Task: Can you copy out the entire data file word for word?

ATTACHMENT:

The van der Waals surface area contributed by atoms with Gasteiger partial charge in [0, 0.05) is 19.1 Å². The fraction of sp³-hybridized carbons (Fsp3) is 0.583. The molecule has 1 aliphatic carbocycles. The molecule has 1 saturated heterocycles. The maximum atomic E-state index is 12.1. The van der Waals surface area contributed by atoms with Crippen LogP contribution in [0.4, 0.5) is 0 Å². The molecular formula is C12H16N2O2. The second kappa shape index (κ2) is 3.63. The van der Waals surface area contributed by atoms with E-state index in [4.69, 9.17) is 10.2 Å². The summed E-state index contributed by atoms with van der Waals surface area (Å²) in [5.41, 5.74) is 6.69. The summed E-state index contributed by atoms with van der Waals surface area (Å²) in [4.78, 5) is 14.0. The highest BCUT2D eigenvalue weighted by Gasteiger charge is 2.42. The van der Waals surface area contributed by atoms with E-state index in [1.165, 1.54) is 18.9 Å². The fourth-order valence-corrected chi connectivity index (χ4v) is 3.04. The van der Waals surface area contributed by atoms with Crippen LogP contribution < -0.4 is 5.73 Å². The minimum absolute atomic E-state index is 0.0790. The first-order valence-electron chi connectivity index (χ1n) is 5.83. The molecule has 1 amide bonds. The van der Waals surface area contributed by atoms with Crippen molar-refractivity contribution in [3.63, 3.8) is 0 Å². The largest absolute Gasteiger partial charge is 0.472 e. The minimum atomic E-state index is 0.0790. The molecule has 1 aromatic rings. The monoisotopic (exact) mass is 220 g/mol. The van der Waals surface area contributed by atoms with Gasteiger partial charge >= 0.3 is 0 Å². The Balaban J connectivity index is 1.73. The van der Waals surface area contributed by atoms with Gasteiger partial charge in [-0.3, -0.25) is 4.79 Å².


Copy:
The van der Waals surface area contributed by atoms with Gasteiger partial charge in [0, 0.05) is 19.1 Å². The fraction of sp³-hybridized carbons (Fsp3) is 0.583. The molecule has 1 aliphatic carbocycles. The molecule has 1 saturated heterocycles. The maximum atomic E-state index is 12.1. The van der Waals surface area contributed by atoms with Crippen LogP contribution in [0.4, 0.5) is 0 Å². The molecular formula is C12H16N2O2. The second kappa shape index (κ2) is 3.63. The van der Waals surface area contributed by atoms with E-state index in [4.69, 9.17) is 10.2 Å². The summed E-state index contributed by atoms with van der Waals surface area (Å²) in [5.41, 5.74) is 6.69. The summed E-state index contributed by atoms with van der Waals surface area (Å²) in [4.78, 5) is 14.0. The highest BCUT2D eigenvalue weighted by Gasteiger charge is 2.42. The van der Waals surface area contributed by atoms with E-state index in [1.165, 1.54) is 18.9 Å². The fourth-order valence-corrected chi connectivity index (χ4v) is 3.04. The van der Waals surface area contributed by atoms with Crippen LogP contribution < -0.4 is 5.73 Å². The minimum absolute atomic E-state index is 0.0790. The first-order valence-electron chi connectivity index (χ1n) is 5.83. The molecule has 1 amide bonds. The van der Waals surface area contributed by atoms with Crippen molar-refractivity contribution in [3.63, 3.8) is 0 Å². The largest absolute Gasteiger partial charge is 0.472 e. The minimum atomic E-state index is 0.0790. The molecule has 1 aromatic rings. The monoisotopic (exact) mass is 220 g/mol. The van der Waals surface area contributed by atoms with Gasteiger partial charge >= 0.3 is 0 Å². The Balaban J connectivity index is 1.73. The van der Waals surface area contributed by atoms with Gasteiger partial charge in [-0.3, -0.25) is 4.79 Å².